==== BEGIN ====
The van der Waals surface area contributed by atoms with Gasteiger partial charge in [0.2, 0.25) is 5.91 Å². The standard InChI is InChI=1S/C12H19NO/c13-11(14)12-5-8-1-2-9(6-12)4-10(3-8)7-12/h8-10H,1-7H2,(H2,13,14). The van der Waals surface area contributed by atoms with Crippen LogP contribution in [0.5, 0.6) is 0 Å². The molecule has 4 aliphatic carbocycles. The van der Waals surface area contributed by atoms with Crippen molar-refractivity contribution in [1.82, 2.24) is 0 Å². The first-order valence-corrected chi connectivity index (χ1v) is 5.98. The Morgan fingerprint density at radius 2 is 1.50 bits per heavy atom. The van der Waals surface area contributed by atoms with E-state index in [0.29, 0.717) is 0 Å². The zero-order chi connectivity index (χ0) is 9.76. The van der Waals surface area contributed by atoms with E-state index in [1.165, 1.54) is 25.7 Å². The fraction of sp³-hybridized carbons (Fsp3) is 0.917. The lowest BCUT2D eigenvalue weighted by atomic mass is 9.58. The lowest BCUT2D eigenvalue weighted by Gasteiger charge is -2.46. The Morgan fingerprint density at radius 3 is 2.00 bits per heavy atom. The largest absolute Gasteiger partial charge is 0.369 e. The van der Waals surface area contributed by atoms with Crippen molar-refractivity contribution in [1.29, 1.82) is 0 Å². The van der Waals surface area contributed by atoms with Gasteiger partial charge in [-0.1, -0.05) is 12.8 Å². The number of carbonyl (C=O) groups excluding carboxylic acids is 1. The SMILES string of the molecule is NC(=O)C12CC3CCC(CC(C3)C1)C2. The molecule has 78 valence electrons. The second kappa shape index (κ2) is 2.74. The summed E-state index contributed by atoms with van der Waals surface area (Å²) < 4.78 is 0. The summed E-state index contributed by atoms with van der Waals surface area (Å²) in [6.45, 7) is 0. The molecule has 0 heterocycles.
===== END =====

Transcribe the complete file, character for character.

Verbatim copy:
The van der Waals surface area contributed by atoms with Gasteiger partial charge in [0.2, 0.25) is 5.91 Å². The standard InChI is InChI=1S/C12H19NO/c13-11(14)12-5-8-1-2-9(6-12)4-10(3-8)7-12/h8-10H,1-7H2,(H2,13,14). The van der Waals surface area contributed by atoms with Crippen LogP contribution in [0.5, 0.6) is 0 Å². The molecule has 4 aliphatic carbocycles. The van der Waals surface area contributed by atoms with Crippen molar-refractivity contribution in [1.82, 2.24) is 0 Å². The first-order valence-corrected chi connectivity index (χ1v) is 5.98. The Morgan fingerprint density at radius 2 is 1.50 bits per heavy atom. The van der Waals surface area contributed by atoms with E-state index in [0.29, 0.717) is 0 Å². The zero-order chi connectivity index (χ0) is 9.76. The van der Waals surface area contributed by atoms with E-state index in [1.165, 1.54) is 25.7 Å². The fraction of sp³-hybridized carbons (Fsp3) is 0.917. The lowest BCUT2D eigenvalue weighted by atomic mass is 9.58. The lowest BCUT2D eigenvalue weighted by Gasteiger charge is -2.46. The Morgan fingerprint density at radius 3 is 2.00 bits per heavy atom. The largest absolute Gasteiger partial charge is 0.369 e. The van der Waals surface area contributed by atoms with Crippen molar-refractivity contribution in [1.29, 1.82) is 0 Å². The van der Waals surface area contributed by atoms with Gasteiger partial charge in [-0.1, -0.05) is 12.8 Å². The number of carbonyl (C=O) groups excluding carboxylic acids is 1. The SMILES string of the molecule is NC(=O)C12CC3CCC(CC(C3)C1)C2. The molecule has 78 valence electrons. The second kappa shape index (κ2) is 2.74. The summed E-state index contributed by atoms with van der Waals surface area (Å²) < 4.78 is 0. The summed E-state index contributed by atoms with van der Waals surface area (Å²) in [6.45, 7) is 0. The molecule has 0 heterocycles.